"We were told by the New York Times that it is their policy to review every movie that gets a true theatrical release that opens in Manhattan, regardless of how big or small the film is. We thought, 'Wow, that's the way to guarantee this was really and truly in theaters,'" Moore said.

"This got reported initially by the New York Times that somehow we were ceding control of who can get nominated over to the New York Times. That is absolutely not true. We're only using them because of their rule. If they change that policy, we'll change."

#8 "If A.O Scott Has a Cold," Filmmakers Can Appeal

"We’ve instituted a very liberal appeal process where essentially all the documentary filmmaker has to do is say, 'Hey, here is the day my film opened in Manhattan, there's no review in the New York Times, but the film was there. Well, our attitude is: you're in, you're qualified, you are eligible. We're not going to be sticklers about this. We're using it pretty much as a guidepost to guarantee that the film was at the theaters."

#9 The New Rules Favor the Coasts, and It Sucks

"It is [cultural imperialism]. It's not right," Moore said. "I say that as someone from Michigan. But the larger Academy, though, for all the other fiction movies, they have to play that week in New York and L.A. So we're just lining up our rules to be totally in sync with the rest of the Academy to be totally the same, so documentaries are not looked at as the bastard stepcousins of cinema. The L.A. – New York thing, I'm not the biggest proponent of that. It's there simply because that's the general rule of the Academy for all movies."

#10 The New Rules Will Ensure the Survival of the Documentary Category

"Those who want to remove documentaries from the Oscar show, they still exist in large numbers. They're not the majority right now, and one thing I'm hoping to do with these new rules is take away any of their ammunition. And one of the biggest things is that they don't get to vote for documentaries unless they happen to be in New York or L.A. during one of those three nights [where all five nominees are shown in theaters] in January or February," Moore said.

"Starting this year, there's none of that. We'll have screeners, you can watch them at home, we're going to start streaming them next year,” he said. “Once we get more these 6,000 Academy members engaged, I think the talk of removing the documentaries from the Oscars will never come again."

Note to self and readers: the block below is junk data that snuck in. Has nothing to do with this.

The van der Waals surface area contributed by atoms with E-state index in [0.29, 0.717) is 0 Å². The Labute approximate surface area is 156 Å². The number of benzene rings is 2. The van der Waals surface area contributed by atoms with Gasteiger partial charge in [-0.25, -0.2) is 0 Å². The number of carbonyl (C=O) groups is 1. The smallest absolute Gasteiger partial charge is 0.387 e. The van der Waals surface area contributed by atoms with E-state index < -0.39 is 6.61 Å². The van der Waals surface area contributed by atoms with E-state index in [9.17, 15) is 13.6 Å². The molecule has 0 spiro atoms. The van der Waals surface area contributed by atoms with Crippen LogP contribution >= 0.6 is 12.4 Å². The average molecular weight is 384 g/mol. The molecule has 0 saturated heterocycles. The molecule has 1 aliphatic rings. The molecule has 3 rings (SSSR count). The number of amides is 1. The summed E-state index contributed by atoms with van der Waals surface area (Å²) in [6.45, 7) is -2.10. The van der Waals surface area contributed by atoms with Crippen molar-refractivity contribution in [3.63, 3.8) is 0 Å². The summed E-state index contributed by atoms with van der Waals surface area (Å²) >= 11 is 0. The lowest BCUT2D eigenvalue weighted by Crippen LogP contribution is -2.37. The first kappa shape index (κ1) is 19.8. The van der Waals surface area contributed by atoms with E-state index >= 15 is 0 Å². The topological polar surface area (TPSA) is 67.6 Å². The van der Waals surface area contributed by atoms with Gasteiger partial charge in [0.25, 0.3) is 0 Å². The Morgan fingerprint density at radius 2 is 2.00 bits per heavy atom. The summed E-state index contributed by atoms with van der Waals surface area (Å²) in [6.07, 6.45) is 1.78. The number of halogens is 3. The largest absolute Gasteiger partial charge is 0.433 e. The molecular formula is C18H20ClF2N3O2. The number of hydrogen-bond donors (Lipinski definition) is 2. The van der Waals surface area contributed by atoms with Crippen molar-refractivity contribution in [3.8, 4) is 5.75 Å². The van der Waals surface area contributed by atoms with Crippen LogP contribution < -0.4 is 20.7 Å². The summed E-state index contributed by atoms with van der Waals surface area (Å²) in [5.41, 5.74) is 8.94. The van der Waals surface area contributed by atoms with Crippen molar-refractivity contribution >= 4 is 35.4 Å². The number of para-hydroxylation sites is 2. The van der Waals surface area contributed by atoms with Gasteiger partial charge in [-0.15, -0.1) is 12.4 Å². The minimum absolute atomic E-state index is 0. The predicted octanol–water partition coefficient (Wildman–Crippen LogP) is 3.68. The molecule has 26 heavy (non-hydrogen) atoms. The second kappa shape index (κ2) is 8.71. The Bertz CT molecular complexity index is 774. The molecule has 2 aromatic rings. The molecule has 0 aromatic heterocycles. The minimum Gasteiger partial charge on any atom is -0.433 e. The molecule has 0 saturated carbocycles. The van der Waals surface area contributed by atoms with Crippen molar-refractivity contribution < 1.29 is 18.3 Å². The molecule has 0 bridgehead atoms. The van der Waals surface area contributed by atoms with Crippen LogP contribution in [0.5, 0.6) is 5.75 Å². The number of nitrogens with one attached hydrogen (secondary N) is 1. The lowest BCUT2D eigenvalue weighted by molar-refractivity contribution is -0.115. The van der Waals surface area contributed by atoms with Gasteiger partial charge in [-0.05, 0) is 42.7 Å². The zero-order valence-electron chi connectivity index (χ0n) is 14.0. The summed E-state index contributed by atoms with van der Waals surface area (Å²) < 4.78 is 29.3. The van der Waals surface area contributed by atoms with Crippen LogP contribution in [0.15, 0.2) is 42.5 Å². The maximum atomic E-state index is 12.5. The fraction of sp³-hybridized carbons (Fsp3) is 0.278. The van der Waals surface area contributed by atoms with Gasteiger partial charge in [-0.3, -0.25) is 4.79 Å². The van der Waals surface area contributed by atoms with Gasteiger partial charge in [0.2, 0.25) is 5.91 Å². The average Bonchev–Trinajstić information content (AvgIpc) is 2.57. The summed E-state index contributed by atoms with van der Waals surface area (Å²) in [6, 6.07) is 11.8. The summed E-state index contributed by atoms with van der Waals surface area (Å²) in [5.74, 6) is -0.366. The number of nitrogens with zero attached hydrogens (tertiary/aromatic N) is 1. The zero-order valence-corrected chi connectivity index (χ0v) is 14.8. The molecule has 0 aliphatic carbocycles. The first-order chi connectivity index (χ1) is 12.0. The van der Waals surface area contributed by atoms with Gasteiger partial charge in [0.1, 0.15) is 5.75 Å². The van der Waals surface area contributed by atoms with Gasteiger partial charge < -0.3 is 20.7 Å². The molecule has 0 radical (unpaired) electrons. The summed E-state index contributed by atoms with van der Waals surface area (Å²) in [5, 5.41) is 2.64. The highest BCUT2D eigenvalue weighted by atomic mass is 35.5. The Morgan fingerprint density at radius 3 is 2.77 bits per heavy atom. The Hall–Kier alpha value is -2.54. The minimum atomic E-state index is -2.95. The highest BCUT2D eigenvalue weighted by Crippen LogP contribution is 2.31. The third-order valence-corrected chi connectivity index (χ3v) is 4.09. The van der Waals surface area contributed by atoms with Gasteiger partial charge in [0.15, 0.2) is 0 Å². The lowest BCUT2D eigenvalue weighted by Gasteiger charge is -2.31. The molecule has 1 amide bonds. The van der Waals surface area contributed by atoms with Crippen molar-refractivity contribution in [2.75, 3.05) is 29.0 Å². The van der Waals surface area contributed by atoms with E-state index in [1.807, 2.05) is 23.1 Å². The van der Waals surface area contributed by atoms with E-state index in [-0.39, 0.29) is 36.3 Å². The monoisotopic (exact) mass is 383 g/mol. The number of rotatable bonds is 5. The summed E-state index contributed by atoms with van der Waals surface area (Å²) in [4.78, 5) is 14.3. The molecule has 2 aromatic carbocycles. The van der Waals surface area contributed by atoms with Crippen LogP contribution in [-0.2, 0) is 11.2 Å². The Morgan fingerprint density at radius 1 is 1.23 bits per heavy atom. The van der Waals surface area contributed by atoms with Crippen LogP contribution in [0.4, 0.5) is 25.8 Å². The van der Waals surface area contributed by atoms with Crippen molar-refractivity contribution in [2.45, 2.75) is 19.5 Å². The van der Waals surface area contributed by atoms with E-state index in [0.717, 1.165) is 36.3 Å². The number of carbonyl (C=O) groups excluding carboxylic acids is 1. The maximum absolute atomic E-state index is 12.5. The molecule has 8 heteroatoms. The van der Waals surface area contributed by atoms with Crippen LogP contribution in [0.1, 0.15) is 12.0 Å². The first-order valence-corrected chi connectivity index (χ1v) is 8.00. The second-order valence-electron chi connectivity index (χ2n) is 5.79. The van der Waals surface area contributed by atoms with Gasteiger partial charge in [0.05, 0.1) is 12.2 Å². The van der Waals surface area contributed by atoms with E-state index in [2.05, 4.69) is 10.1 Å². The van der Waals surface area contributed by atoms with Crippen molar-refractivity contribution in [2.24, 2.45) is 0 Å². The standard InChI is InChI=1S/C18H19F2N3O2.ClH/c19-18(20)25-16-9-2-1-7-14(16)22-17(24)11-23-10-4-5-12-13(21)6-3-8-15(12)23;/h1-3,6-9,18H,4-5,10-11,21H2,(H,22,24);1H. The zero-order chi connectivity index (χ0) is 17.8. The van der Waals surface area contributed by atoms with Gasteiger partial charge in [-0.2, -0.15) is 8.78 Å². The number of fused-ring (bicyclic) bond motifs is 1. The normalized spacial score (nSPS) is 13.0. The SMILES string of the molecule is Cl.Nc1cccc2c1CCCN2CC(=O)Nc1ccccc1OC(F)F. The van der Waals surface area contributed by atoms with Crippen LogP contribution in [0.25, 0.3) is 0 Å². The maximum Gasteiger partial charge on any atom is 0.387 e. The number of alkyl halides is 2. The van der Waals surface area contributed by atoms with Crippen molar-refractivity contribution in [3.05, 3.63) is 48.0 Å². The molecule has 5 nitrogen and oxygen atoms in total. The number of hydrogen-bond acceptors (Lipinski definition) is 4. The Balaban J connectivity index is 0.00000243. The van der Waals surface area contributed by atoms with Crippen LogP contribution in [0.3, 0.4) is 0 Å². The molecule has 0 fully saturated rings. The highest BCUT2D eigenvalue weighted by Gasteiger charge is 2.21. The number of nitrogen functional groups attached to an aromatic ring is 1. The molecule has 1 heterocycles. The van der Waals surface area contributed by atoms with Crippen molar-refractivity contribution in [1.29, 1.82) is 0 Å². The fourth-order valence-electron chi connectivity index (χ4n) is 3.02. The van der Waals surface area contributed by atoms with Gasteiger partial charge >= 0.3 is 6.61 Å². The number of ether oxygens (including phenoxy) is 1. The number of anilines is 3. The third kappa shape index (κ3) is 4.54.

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I wonder if theatrical distribution is really such an important requirement for the doc category. Short films become eligible by winning the "best of" prize at one of the Academy-qualifying film festivals. Since festivals provide the natural audience for serious documentaries (in a way that a profit theater in midtown just doesn't) maybe docs should be treated in a similar way?


As an independent documentary filmmaker, I understand that compromises had to be made, I'm grateful that the rules are changing to loosen the grip of certain pay-TV network executives on the process, and I hope they will continue to change to help legitimize the genre not only as an important part of intelligent public discourse (of which we are in dire need), but also as a viable, profitable form of theatrical entertainment…before both theatrical entertainment and the newspapers themselves tied to Moore's plan go belly-up.

I just wish it didn't have to come to somebody like Moore getting our backs. Excuse me, "the godfathers of OUR genre" [emphasis mine]? Last time I checked, "polemic" was not on the Academy category list. But when it comes to Hollywood, cash talks louder than anything else, and one can't deny that his films have met with enough commercial success in relatively widespread theatrical release. If the Academy won't listen to his loud mouth, at least they'll listen to the money. It's just depressing that our Obi-Wan has to be an polemicist (polemitarian?), albeit an Oscar-winning one, spinning the facts in our favor. Unfortunately Moore appears to be playing true to form – instead of staying behind the scenes, he's thrusting his ample personality into the spotlight, as if it matters.

The saddest part is that documentary could help save the industry. If Hollywood is looking to get people back into those theatre seats, it needs to quit investing in re-marketing failed technologies to dress up the same tired old fictions under the auspices of making the experience more "real" and instead invest in new, better, original stories that actually ARE real. Compared to the latest $250 mil Chris Nolan flick, documentaries are every bit as compelling, don't require suspension of disbelief, and, wait for it…they're CHEAP to make, even the ones that have extremely high production value.

How's that for an argument to keep the category in the Oscars?

Hate the game, not the player.


Some of these comments just seem mean-spirited, but Seavey's comments are interesting. It's a long response, but it's got some good points in it that Moore needs to respond to.